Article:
At f/5.6, the widest available at this zoom setting, both the background and the plants in the foreground are out of focus, but at f/16 much more of the scene comes out sharp. However, we can extend depth of field even further by adjusting where we focus…

5. Maximise the depth

The trick is not to focus on either the foreground or the background. If you focus on the foreground, the background will go out of focus, and if you focus on a detail in the background, the foreground will be blurred. To make both come out sharp, you need to focus between them.

6. Choose your focus point

There are two ways to do this. One is to leave the camera set to autofocus, but manually position the focus point. You may find it easier switch to Live View mode and use the multi-selector to place the focus point where you want it – it should be roughly one-third of the way up the frame.

7. Check the figures

Or you can switch to manual focus and use an app like Field Tools to work out the hyperfocal distance. This places distant objects at the far limit of depth of field, and so maximises the depth of field. At a focal length of 55mm and aperture of f/16, our app says we need to focus at 9.5m…

08 Set your lens

For this you need a lens with a distance scale. Not all lenses have one (the Nikon 18-55mm kit lens doesn’t, for instance), but many others do. Use your judgement if the markings are far apart – depth of field calculations make it sound like a precise science, but the sharpness falls away slowly, so you don’t have to be ultra-precise.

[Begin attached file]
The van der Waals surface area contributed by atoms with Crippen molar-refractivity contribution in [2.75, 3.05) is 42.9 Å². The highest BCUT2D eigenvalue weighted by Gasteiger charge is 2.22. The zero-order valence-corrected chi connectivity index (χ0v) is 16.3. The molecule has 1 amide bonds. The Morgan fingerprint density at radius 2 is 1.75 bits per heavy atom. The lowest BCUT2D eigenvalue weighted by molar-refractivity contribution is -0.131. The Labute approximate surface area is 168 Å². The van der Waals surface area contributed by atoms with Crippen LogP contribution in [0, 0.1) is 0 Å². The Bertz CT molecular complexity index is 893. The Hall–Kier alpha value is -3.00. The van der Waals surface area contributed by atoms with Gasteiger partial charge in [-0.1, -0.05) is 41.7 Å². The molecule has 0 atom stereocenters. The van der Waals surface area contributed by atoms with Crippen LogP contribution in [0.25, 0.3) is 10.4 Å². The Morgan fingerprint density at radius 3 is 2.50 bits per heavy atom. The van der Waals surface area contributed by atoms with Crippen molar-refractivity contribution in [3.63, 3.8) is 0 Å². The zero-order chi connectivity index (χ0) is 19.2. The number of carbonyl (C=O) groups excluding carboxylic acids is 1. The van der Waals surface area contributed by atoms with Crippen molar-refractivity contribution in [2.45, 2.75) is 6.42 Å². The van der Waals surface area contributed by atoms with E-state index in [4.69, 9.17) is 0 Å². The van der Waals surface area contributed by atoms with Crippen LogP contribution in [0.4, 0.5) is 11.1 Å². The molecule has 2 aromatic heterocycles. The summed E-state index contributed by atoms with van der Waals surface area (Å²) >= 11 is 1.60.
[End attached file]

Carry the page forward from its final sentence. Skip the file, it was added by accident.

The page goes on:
Hyperfocal distance tables

To use these tables look up the aperture and focal length you are using for your type of camera – we have one for 35mm full-frame sensors, and one for APS-C crop sensors. This will tell you the distance at which to focus (the hyperfocal distance) to get as much of the foreground in focus as well as the horizon (infinity). The depth of field range you then get is shown in brackets. 

Keep a printout of the tables in your bag – or copy them to your phone.

35mm full-frame cameras

Hyperfocal distance table for full-frame cameras

Hyperfocal distance table for full-frame cameras

APS-C crop sensor cameras

Hyperfocal distance table for APS-C cameras

Hyperfocal distance table for APS-C cameras

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Rod Lawton

Rod is an independent photography journalist and editor, and a long-standing Digital Camera World contributor, having previously worked as DCW's Group Reviews editor. Before that he has been technique editor on N-Photo, Head of Testing for the photography division and Camera Channel editor on TechRadar, as well as contributing to many other publications. He has been writing about photography technique, photo editing and digital cameras since they first appeared, and before that began his career writing about film photography. He has used and reviewed practically every interchangeable lens camera launched in the past 20 years, from entry-level DSLRs to medium format cameras, together with lenses, tripods, gimbals, light meters, camera bags and more. Rod has his own camera gear blog at fotovolo.com but also writes about photo-editing applications and techniques at lifeafterphotoshop.com